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Murang’a taekwondo team seeking funds

Taekwondo players in Murang’a have appealed to the local county administration to provide them with a hall and equipment for training.

The players lamented that the public hall they were using for training has since been converted into a firefighting station, forcing them to start hiring private halls to hone their skills.

The chairman of the county taekwondo team, Mr. Ndungu Nganga, observed on Sunday that their training is currently limited since the players cannot afford the needed resources to hire halls on a daily basis.

“After the public hall we were training in was converted to a fire station, players have been demotivated as they are forced to hire private halls to do their practices. The matter has been complicated further as the majority of players are school-going children whose parents have other competing needs, thus making them unable to raise the necessary funds,” explained Ng’ang’a.

The chairman of the county department of sports said the county government should consider funding taekwondo like other sports, saying currently soccer is given first priority at the expense of other sports.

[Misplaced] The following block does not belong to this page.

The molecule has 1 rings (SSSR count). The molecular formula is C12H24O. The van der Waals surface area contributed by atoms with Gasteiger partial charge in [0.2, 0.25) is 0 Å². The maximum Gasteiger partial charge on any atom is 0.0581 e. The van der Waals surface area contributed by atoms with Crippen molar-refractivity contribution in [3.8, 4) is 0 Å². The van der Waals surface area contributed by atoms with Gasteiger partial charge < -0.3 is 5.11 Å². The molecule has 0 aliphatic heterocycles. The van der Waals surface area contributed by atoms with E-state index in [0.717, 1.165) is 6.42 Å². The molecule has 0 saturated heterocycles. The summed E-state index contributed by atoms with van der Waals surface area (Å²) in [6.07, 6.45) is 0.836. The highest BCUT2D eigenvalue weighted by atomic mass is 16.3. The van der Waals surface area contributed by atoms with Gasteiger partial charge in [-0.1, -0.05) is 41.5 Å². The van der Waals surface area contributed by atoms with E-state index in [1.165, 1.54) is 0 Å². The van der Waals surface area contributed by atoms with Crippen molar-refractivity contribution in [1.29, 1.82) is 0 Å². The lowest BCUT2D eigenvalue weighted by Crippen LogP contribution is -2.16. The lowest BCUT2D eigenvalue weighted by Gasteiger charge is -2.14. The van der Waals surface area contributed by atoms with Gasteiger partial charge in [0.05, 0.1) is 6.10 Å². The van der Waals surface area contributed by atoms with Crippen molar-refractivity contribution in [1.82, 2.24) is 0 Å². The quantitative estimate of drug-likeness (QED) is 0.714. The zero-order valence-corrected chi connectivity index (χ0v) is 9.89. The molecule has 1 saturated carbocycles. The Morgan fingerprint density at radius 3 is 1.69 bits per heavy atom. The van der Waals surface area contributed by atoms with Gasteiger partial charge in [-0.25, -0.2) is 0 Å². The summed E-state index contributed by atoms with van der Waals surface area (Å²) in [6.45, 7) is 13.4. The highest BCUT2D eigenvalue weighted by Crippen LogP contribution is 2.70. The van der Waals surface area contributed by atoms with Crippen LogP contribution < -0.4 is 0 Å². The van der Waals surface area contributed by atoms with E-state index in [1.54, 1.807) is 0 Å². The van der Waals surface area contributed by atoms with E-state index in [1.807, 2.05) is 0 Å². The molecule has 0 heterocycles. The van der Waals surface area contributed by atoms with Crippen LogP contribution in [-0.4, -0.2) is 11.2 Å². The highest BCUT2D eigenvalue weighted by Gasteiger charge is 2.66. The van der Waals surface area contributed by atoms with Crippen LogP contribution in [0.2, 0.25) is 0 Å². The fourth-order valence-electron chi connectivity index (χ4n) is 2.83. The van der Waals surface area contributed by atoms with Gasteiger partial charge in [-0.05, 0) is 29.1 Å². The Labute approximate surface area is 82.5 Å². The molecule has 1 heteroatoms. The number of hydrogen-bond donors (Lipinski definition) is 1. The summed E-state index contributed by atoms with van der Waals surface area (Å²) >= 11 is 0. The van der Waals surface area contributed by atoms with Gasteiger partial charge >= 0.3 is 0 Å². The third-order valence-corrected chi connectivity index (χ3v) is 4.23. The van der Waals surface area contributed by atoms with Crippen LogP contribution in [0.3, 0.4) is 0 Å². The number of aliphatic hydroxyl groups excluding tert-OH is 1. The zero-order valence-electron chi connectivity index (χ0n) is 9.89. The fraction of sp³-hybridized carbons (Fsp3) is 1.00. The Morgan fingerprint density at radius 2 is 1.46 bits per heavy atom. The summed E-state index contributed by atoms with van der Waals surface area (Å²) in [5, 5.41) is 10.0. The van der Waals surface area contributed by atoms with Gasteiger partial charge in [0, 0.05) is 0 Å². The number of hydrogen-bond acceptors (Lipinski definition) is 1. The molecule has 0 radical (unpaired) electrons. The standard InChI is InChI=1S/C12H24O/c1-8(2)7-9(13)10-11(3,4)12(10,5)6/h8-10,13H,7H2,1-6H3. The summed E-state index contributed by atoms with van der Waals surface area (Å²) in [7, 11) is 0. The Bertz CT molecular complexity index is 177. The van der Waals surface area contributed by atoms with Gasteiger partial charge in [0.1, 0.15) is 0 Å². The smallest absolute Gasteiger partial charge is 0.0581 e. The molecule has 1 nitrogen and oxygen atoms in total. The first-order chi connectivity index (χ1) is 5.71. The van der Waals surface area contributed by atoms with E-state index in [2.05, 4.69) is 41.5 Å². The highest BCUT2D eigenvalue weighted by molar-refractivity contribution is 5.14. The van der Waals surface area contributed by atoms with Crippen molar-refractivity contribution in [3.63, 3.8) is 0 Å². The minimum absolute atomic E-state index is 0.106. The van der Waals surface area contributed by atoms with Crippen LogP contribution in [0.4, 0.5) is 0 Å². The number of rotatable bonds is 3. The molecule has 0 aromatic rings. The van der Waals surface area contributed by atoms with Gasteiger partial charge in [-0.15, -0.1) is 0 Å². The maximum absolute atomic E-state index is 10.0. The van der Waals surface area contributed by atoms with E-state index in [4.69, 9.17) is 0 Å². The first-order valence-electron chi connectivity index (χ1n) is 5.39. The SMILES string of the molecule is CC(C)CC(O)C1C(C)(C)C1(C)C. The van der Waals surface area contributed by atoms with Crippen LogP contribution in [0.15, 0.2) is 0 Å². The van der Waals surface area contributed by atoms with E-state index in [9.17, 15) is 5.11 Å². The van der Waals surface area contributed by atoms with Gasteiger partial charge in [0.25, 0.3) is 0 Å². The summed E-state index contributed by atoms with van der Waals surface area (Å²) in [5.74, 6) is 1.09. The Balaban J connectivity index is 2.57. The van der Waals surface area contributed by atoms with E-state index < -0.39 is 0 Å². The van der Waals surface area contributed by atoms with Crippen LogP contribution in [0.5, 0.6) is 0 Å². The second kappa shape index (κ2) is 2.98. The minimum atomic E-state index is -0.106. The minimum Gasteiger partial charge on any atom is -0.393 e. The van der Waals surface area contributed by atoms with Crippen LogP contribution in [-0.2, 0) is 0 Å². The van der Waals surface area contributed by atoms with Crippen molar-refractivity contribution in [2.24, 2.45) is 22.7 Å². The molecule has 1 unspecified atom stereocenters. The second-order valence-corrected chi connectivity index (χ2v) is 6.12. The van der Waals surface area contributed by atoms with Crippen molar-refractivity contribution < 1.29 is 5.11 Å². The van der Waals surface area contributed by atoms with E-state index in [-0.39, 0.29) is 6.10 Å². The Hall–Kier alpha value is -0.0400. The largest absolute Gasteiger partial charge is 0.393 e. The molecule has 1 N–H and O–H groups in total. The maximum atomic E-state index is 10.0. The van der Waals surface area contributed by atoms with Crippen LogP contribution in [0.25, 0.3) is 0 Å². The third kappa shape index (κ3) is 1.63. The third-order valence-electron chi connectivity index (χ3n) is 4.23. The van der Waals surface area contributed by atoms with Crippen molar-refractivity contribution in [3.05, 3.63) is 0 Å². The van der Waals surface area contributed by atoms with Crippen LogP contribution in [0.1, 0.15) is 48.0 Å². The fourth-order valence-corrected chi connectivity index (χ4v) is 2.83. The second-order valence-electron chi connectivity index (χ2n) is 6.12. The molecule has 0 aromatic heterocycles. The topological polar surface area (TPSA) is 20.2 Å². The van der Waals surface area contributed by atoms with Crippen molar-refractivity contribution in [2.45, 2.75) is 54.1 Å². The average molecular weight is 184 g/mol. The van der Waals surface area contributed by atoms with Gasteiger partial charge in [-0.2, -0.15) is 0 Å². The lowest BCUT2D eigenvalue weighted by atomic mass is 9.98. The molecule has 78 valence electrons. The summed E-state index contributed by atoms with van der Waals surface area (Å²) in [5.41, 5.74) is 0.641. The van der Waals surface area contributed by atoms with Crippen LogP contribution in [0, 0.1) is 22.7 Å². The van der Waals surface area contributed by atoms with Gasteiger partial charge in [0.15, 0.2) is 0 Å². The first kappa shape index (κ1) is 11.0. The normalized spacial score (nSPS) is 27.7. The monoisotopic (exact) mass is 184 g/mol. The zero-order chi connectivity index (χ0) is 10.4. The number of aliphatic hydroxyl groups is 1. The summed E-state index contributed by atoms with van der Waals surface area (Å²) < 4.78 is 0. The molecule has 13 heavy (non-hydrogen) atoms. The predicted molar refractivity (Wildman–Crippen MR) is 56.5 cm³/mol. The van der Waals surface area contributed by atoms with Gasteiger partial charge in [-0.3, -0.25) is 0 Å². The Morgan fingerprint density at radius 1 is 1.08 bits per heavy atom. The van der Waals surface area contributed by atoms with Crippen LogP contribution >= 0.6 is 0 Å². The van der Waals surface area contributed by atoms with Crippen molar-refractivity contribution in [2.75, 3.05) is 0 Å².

“Taekwondo players just need a hall fitted with training equipment, and that is not much as compared to the requirements for some common sports,” he added.

He continued, “We have requested the county administration in writing to build us a hall and buy some equipment like mats so that we can promote taekwondo in Murang’a.”

One of the taekwondo coaches, Georfrey Waweru, asked the devolved unit to set aside a kitty to support the sport.

Waweru divulged that on several occasions they have tried getting financing from the sports department, but in vain.

“Participating in tournaments outside the county has been strenuous as we are forced to sponsor our team from our pockets. If there is a kitty, our players will be motivated, and taekwondo will be endowed like other sports,” he added.

“We would like to get sponsorship to be able to take our players to other countries, as this will also give them exposure,” he continued.

Some of the players also urged the county government to consider buying uniforms for them, saying they are expensive and the majority of them cannot afford them.

“Taekwondo uniforms are expensive, and this makes potential players shy away from joining the sport,” observed one of the taekwondo players, Peter Kiratu.

Kiratu further noted that taekwondo, if well supported, can be a good venture to help keep the youth from indulging in alcoholism and drug abuse, thus urging the government to support the game.

 By Bernard Munyao

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